Dieu on the Grass

Category: Prose

Where are you from?

For anyone who has grown up as an immigrant with family who were born in another country, you’ll understand how complicated that question is. I get asked it all the time, often by strangers who are just being friendly. The question of, “where are you from” seems so simple but to me, it’s so complicated and requires me to basically tell my life story and more personal details that I’m not always comfortable sharing. My parents were born in Vietnam, while I was born in Indonesia, and then we moved to Canada. I think what people really want to know when they ask that question is, what are you? But for me, where I’m from is just one part of my identity. I’m also Canadian, I’m Vietnamese, I’m a refugee. My skin colour is just one part of who I am, but it does mean I get asked that question.

I used to get annoyed when people who I never met asked me that question, because it happened so often that I got tired of trying to explain my complicated origins. I also didn’t appreciate that only certain people (not white) got asked this question, when European immigration does exist as well. We are a land of immigrants both white and non-white. We are mostly all from someplace else.

Now I’ve come to see it as a more positive question. It makes me feel like I’m in a land of travellers, where many people are in transit to or from another place. It’s a question that implies that the person being asked has history. I just wish everyone was asked that question, because we all have a history, a culture, and a backstory to tell.

Vietnam Memories

The most powerful experience from my trip to visit family in Ho Chi Minh City was visiting the memorial of my maternal grandfather. He was 25 years old when he was killed during the Vietnam War. One day at night, men came knocking on his door to tell him he had to come to a meeting. He never returned, and my grandmother was told he was killed and buried in an anonymous grave somewhere. During the war, people were often suspected of being informers, and in that atmosphere of paranoia, he was one of its victims. My grandmother was also pregnant at the time. It’s a horrifying story to hear, like something out of a movie, but it was something that happened to many people. It was hard for me to not imagine what happened to him. Was he tortured, was it a quick death? These questions will go unanswered.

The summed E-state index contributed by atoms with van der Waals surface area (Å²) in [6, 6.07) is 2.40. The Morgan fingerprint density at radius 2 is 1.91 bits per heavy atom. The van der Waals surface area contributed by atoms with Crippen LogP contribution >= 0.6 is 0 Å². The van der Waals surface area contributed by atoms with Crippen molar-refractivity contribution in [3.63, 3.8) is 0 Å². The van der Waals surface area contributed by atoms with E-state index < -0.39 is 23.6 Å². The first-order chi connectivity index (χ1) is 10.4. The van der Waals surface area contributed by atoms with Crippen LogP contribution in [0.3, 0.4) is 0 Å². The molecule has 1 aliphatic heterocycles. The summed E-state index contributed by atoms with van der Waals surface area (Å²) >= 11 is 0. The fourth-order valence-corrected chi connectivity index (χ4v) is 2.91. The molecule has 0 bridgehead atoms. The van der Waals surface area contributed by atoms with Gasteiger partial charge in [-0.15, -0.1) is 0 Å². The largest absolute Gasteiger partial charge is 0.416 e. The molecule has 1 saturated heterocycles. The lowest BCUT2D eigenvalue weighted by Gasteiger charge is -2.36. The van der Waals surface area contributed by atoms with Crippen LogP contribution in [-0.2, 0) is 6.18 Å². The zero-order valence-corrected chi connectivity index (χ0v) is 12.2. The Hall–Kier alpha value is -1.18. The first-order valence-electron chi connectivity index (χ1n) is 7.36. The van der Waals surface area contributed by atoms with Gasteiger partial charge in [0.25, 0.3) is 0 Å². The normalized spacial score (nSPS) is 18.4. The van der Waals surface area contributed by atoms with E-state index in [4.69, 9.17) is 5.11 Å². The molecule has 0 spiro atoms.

His memorial was one among thousands of family altars lining the walls of the pagoda. Even though I never met him, I felt emotional thinking about my grandfather, this man who would never know me and who I would never meet. My mother was only a baby when he was killed, and her sister was not yet born (my grandmother was pregnant with her at the time), so that feeling of loss of having never known him was shared between all of us. As we all stood there looking at his photo and admiring how handsome he was, I thought about the strength and resilience of the women in my family. But even more than that, I felt the love we all had for him.

Central Buddha at Viên Giác Đạo Tràng pagoda where my grandfather’s and family altar is held

Art and Life

Visited a museum shop today and while browsing, I came across some handmade jewelry by a local artist. Although the jewelry was beautiful, I really loved her artist statement:

I love the way the Russian writer, Leo Tolstoy, described the importance of art; that it was a means of union among men, joining them together in the same feelings, and was indispensable for the life and progress towards the well-being of individuals and of humanity. Art has purpose. It can capture historical events or aspects of nature. It can symbolize a devotion to the divine, protection from evil spirits, the love of two people, or a commitment to a common cause. It can stir our senses and call us to action. Art contributes to our collective spirit. As the worlds economic forces drive people towards homogeneity, our hunger for the special, the unique, and the innovative will most assuredly grow. Art is the antidote to a bland world.